The Blessington Carriage – Tom Short, Jamie Hutchinson, Edy Hurst, Katharine Ferns, Scott Bennett (new material) and Simon Lomas

Tonight I was in Derby for the Funhouse Comedy show at the Blessington Carriage and what a line up it was. There were three acts I’d seen before that I knew were totally tip top, plus one that although I’d not seen, I’d heard a lot of good stuff about and two that were new to me. Having Hutchinson, Bennett and Lomas on the same bill on any night, let alone a Monday night, was brilliant and I knew that the room was in for a real treat. Spiky Mike had fun compering, discovering that the front row was largely made up of senior management from Derby Council. This gave rise to a lot of callbacks from the acts during the night.

Tom Short

We opened with Tom Short, an act that although I’d not seen before, I’d heard enough nice things about him to be very chuffed that he was there. He came to the stage wearing a silver jacket that was very eye catching. Rather than make a big thing about this, in a nice touch, he didn’t refer to the jacket once and it worked all the better for this, being memorable without feeling too forced. Tonight Tom was trying some new material and his set could be split into two segments: one-liners based on Salford and some other one-liners. Out of area jokes can be tricky. In February I saw an act from Essex open in the North, with a lot of Essex based material and the audience had resented it, because he hadn’t made it feel relevant to them as an out of area crowd. Short didn’t make that mistake, all of his Salford jokes were self explanatory and short enough that the room didn’t feel that they were being asked to invest heavily in something about not their town. The other jokes were similar in style, also being clever, well thought out and delivered with zest. The vast majority of the jokes worked well and the few that didn’t felt more like statements, but even these could work with slightly different phrasing. This was an intelligent set. The lines that really stood out were Tesco, percentages and puddle. These three were all excellent. This was a very good opening set, that I wouldn’t have minded seeing more of.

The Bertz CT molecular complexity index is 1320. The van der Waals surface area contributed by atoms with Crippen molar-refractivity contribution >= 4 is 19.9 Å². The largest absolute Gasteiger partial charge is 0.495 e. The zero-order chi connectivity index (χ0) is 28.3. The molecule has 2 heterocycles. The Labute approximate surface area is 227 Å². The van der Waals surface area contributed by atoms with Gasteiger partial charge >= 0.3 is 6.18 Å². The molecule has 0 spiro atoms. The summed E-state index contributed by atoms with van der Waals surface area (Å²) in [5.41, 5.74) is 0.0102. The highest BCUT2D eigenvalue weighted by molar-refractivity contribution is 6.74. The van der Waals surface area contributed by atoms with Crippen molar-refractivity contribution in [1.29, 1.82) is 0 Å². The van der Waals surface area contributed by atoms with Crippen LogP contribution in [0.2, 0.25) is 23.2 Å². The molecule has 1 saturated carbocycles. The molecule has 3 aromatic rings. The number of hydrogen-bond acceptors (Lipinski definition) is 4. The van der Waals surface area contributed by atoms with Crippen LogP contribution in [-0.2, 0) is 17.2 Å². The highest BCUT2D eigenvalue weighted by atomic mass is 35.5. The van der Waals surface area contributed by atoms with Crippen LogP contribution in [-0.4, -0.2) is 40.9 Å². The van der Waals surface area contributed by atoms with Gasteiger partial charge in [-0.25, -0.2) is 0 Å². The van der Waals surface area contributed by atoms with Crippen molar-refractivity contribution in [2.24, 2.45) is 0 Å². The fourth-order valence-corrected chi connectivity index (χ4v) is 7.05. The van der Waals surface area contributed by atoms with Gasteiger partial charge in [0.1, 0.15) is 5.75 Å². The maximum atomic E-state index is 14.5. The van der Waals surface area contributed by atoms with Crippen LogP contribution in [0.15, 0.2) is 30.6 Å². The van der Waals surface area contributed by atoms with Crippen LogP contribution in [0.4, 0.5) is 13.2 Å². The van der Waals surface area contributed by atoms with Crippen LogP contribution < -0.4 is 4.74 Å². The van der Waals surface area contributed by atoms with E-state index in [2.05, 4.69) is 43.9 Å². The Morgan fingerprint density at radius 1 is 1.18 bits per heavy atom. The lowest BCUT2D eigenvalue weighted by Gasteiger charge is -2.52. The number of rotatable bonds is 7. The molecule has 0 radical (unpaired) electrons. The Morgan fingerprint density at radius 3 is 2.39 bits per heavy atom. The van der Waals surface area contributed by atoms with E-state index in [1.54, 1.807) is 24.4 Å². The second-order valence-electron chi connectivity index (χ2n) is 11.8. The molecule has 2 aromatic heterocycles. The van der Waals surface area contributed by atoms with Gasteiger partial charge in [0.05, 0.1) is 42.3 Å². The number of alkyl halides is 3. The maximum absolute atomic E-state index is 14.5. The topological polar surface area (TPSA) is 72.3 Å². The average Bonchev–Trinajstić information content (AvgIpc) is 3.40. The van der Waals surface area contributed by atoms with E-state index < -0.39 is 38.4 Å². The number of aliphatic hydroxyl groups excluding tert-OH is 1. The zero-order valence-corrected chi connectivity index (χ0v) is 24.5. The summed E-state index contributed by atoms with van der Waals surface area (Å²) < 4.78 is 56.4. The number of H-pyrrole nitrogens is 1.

Jamie Hutchinson